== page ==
Labor’s IR policy hangs on High Court challenge to WorkChoices

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Labor’s IR policy hangs on High Court challenge to WorkChoices

Labor is planning to open its IR strategy for the next federal election with a ‘Blueprint’ speech by Opposition Leader Kim Beazley – but it will not be the ‘final cut’ of the policy because the High Court challenges to the WorkChoices laws have still to be resolved.

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Labor is planning to open its IR strategy for the next federal election with a ‘Blueprint’ speech by Opposition Leader Kim Beazley – but it will not be the ‘final cut’ of the policy because the High Court challenges to the WorkChoices laws have still to be resolved.

Beazley told a question and answer session with journalists at the National Press Club yesterday that he would not have a full understanding of ‘where the High Court is going to send their industrial relations legislation’ by the time he delivers the speech later this year.

He also said WorkChoices would not ‘really start to kick in, in terms of its effect on the Australian workforce, probably until next year’.

WorkChoices will go under ALP

However Beazley has already promised unequivocally to scrap the WorkChoices laws and, at the least, stop AWAs being used to undercut awards.

‘As far as the individual contracts are concerned, my policy, when I announced it, the further iteration of it with a Blueprint, will have within it detail as to how we intend to make absolutely certain that individual contracts can never undermine a collective agreement or an award or be compelled upon you,’ Beazley said.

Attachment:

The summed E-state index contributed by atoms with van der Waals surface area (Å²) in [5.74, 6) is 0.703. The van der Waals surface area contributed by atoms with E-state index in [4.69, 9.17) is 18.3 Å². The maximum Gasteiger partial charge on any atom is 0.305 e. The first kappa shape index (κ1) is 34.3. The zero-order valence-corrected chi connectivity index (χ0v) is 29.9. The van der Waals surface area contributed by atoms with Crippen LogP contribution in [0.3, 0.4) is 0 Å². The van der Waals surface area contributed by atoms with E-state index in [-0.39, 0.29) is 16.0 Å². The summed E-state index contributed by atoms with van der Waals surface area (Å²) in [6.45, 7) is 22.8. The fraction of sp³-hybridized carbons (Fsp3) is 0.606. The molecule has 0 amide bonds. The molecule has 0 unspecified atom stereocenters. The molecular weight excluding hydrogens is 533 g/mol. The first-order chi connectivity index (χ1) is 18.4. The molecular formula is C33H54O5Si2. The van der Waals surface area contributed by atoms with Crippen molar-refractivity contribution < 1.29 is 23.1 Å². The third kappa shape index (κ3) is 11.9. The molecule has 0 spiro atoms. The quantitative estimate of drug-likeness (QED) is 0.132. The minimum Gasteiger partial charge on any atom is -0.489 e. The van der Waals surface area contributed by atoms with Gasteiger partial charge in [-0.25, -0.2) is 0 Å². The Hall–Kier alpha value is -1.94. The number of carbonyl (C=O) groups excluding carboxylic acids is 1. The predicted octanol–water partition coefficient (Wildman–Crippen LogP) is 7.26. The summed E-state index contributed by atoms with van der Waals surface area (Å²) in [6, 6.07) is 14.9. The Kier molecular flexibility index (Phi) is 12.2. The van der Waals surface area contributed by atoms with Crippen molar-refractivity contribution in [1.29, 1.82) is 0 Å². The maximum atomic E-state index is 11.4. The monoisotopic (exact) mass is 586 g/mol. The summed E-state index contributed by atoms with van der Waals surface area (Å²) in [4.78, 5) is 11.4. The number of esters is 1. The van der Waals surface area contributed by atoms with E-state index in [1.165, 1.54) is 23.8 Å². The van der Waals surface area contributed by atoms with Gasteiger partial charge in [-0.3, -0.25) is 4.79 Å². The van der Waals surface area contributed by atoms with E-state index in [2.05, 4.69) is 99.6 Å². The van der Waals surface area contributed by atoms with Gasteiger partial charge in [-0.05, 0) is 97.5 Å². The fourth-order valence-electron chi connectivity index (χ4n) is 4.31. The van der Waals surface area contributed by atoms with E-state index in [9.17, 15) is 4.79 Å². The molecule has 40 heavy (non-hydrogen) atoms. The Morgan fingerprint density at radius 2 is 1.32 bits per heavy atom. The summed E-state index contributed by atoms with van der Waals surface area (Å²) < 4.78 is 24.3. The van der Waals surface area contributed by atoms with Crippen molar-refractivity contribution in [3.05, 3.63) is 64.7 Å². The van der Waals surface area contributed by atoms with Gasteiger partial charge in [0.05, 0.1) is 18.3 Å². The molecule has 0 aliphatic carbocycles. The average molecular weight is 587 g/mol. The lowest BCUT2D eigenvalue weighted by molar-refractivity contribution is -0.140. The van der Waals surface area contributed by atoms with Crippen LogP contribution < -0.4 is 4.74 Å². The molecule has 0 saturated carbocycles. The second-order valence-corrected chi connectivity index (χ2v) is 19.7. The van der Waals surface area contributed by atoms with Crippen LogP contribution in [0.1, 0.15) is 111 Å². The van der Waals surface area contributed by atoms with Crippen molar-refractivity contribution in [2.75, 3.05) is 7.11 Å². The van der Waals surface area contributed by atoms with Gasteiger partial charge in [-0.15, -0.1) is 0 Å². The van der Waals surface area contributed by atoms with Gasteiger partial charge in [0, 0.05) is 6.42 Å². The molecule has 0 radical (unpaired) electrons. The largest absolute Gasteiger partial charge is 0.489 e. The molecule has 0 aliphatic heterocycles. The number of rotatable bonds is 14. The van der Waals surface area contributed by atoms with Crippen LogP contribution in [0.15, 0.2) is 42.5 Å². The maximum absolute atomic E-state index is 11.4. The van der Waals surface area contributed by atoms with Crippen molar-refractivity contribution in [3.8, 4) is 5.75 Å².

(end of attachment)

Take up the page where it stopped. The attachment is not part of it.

‘My Blueprint speech will be consistent with our statement that we’re going to rip this legislation.

‘And it will expand on all those points to make sure the people have a clear understanding of the direction in which we’re going,’ he said.

Productivity

Beazley said productivity is skills based and innovations based.

‘This is the modern economy, it’s the modern world,’ he said. ‘Australians already are the hardest working people in the western world - this is objectively so. Fulltime workers in Australia work more hours per year than fulltime workers in the United States, Japan, Holland, any European country you care to nominate. We work more.

‘We have squeezed and do squeeze an awful lot out of the Australian worker, and they’re not terribly well-paid.

‘And the Government’s solution to that is to cut workers’ wages. That’s not the direction of productivity.’

Beazley said that what employers in this country are ‘screaming out for now’ is skilled workers.

‘The skilled workers aren’t even available overseas anymore, particularly in areas like the mining industry,’ he said.

‘We absolutely have to skill the workforce urgently and massively. I think one of the reasons why we’re performing so poorly on manufactured exports at the moment is all those best practice schemes that we used to have in place when we’ve been in office have been scrapped and we need to look at them again.’

TAFE plans

Beazley was asked whether his plan to establish an $800 ‘bank’ for apprentices to cover their TAFE fees was ‘the Coalition’s $800 toolbox, without the spanners, or is it going to be instead of the toolbox or will they be getting the toolbox as well?’

‘Well, if it’s ever delivered,’ Beazley said. ‘Go and find an apprentice who has got the $800 for their toolbox. But it’s $800 a year - the tool box is a one-off.’

Beazley said a lot of apprentices have award entitlements to get their fees paid now.

‘But what they’re allowed to do in those circumstances is you had those resources paid into that account and that enables them to go on to do level five and level six,’ he said.’

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